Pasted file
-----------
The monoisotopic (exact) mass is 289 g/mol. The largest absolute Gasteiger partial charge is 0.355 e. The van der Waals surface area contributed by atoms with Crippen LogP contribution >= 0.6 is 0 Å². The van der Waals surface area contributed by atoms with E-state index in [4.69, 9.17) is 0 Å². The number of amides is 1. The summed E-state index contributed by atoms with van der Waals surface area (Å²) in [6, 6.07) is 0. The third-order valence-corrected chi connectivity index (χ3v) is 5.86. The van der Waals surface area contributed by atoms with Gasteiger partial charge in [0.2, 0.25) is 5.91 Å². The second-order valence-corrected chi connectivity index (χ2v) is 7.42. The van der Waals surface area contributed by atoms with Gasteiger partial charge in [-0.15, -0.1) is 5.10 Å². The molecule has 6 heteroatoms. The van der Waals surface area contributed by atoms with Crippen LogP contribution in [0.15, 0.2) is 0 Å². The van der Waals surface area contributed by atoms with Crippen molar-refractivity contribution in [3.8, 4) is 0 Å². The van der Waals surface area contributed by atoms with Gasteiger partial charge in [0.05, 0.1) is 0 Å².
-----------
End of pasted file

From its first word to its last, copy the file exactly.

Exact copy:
The monoisotopic (exact) mass is 289 g/mol. The largest absolute Gasteiger partial charge is 0.355 e. The van der Waals surface area contributed by atoms with Crippen LogP contribution >= 0.6 is 0 Å². The van der Waals surface area contributed by atoms with E-state index in [4.69, 9.17) is 0 Å². The number of amides is 1. The summed E-state index contributed by atoms with van der Waals surface area (Å²) in [6, 6.07) is 0. The third-order valence-corrected chi connectivity index (χ3v) is 5.86. The van der Waals surface area contributed by atoms with Gasteiger partial charge in [0.2, 0.25) is 5.91 Å². The second-order valence-corrected chi connectivity index (χ2v) is 7.42. The van der Waals surface area contributed by atoms with Gasteiger partial charge in [-0.15, -0.1) is 5.10 Å². The molecule has 6 heteroatoms. The van der Waals surface area contributed by atoms with Crippen LogP contribution in [0.15, 0.2) is 0 Å². The van der Waals surface area contributed by atoms with Crippen molar-refractivity contribution in [3.8, 4) is 0 Å². The van der Waals surface area contributed by atoms with Gasteiger partial charge in [0.05, 0.1) is 0 Å².